VanScoten initially boarded the bus with Garcia, but when VanScoten realized that a majority of the passengers were Spanish speakers, he stepped off the bus.   When he first entered the bus, Garcia stood in the area where the bus driver sits in order to leave the aisle open.   Garcia was dressed in plain clothes, wore a badge on his waist, and carried a concealed gun.   He addressed the passengers in Spanish and English and advised them that he was going to talk to them about homeland security issues and transportation of illegal drugs and money and would be asking to see their identification and attempting to match passengers with their luggage.   He also explained that the passengers did not have to speak with him and that they had the right to leave the bus or to decline to show him their identification or to let him look at their bags.   The lights in the bus were on during this time, and Garcia spoke loud enough for all the passengers to hear.   The passengers all appeared to be sitting up, and Garcia did not notice anyone sleeping.4

Garcia walked to the back of the bus to begin his inspection so that he would not block the aisle if anyone wanted to get off the bus.   Garcia opened one of the overhead compartments, pulled out a bag, and asked who it belonged to.   Initially, nobody responded.   After Garcia asked again, someone directed him to Solano-Rodriguez.   According to Garcia, he approached Solano-Rodriguez and asked him if the bag belonged to him, and Solano-Rodriguez said yes.   Garcia asked Solano-Rodriguez if he could search the bag, and Solano-Rodriguez again said yes.5  Solano-Rodriguez appeared to be alert and oriented, and he and Garcia had no difficulty communicating.   Garcia spoke to Solano-Rodriguez in both English and Spanish.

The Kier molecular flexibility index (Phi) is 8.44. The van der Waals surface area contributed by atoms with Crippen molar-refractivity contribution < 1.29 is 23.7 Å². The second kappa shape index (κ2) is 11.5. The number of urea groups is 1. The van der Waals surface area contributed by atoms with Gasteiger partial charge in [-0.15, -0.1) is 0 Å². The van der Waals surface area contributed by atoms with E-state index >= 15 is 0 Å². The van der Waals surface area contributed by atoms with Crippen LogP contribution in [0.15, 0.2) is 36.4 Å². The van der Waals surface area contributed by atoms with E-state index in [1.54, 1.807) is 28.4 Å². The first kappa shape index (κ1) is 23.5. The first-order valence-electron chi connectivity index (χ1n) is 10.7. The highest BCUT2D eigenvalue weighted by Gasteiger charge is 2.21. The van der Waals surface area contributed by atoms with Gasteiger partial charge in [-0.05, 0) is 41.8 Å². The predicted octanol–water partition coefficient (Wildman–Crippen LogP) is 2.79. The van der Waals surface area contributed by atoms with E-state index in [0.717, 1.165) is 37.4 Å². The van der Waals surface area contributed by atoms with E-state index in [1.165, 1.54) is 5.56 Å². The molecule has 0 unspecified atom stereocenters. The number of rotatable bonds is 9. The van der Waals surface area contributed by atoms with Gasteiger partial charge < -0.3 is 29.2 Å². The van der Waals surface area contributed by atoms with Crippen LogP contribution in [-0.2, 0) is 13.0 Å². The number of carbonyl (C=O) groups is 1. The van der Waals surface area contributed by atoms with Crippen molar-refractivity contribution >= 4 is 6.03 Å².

When Garcia unzipped the bag, he discovered a large box of laundry detergent containing two bricks of suspected cocaine, weighing approximately one kilogram each.   Garcia summoned VanScoten and showed him the suspected cocaine, and VanScoten escorted Solano-Rodriguez off the bus and placed him under arrest.   Garcia finished making his way through the bus and talking to the other passengers, which took about ten minutes.

While Garcia conducted his encounter, Pilcher was busy speaking with the driver and co-driver and carrying out a Level II safety inspection, which entailed inspection of the driver and his documentation and the overall operational safety of the vehicle.   The safety inspection lasted from approximately 11:46 p.m. to 1:05 a.m.   At the conclusion of the inspection, Pilcher issued an inspection report and cited the driver for not possessing his record of duty status over the previous seven days.